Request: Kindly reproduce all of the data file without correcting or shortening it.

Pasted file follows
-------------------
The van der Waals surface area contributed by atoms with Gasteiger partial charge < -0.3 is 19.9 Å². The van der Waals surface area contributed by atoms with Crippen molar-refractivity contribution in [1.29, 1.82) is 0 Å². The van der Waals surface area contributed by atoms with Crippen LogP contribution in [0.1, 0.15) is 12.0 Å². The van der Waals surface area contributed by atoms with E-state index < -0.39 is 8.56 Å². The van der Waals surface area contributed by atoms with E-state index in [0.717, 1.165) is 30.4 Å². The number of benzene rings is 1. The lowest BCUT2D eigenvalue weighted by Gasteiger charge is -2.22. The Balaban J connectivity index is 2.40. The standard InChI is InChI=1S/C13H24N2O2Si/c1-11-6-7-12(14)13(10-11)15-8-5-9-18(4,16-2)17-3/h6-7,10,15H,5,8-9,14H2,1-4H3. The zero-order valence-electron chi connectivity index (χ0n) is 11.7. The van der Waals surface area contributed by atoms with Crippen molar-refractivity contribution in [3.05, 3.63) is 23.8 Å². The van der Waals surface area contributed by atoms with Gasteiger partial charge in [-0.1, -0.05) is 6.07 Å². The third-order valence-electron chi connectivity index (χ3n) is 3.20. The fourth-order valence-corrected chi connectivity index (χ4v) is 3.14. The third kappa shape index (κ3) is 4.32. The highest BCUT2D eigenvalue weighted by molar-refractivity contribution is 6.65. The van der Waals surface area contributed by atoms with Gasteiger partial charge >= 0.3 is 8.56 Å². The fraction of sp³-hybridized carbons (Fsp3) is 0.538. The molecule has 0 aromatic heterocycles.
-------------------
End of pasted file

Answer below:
The van der Waals surface area contributed by atoms with Gasteiger partial charge < -0.3 is 19.9 Å². The van der Waals surface area contributed by atoms with Crippen molar-refractivity contribution in [1.29, 1.82) is 0 Å². The van der Waals surface area contributed by atoms with Crippen LogP contribution in [0.1, 0.15) is 12.0 Å². The van der Waals surface area contributed by atoms with E-state index < -0.39 is 8.56 Å². The van der Waals surface area contributed by atoms with E-state index in [0.717, 1.165) is 30.4 Å². The number of benzene rings is 1. The lowest BCUT2D eigenvalue weighted by Gasteiger charge is -2.22. The Balaban J connectivity index is 2.40. The standard InChI is InChI=1S/C13H24N2O2Si/c1-11-6-7-12(14)13(10-11)15-8-5-9-18(4,16-2)17-3/h6-7,10,15H,5,8-9,14H2,1-4H3. The zero-order valence-electron chi connectivity index (χ0n) is 11.7. The van der Waals surface area contributed by atoms with Crippen molar-refractivity contribution in [3.05, 3.63) is 23.8 Å². The van der Waals surface area contributed by atoms with Gasteiger partial charge in [-0.1, -0.05) is 6.07 Å². The third-order valence-electron chi connectivity index (χ3n) is 3.20. The fourth-order valence-corrected chi connectivity index (χ4v) is 3.14. The third kappa shape index (κ3) is 4.32. The highest BCUT2D eigenvalue weighted by molar-refractivity contribution is 6.65. The van der Waals surface area contributed by atoms with Gasteiger partial charge >= 0.3 is 8.56 Å². The fraction of sp³-hybridized carbons (Fsp3) is 0.538. The molecule has 0 aromatic heterocycles.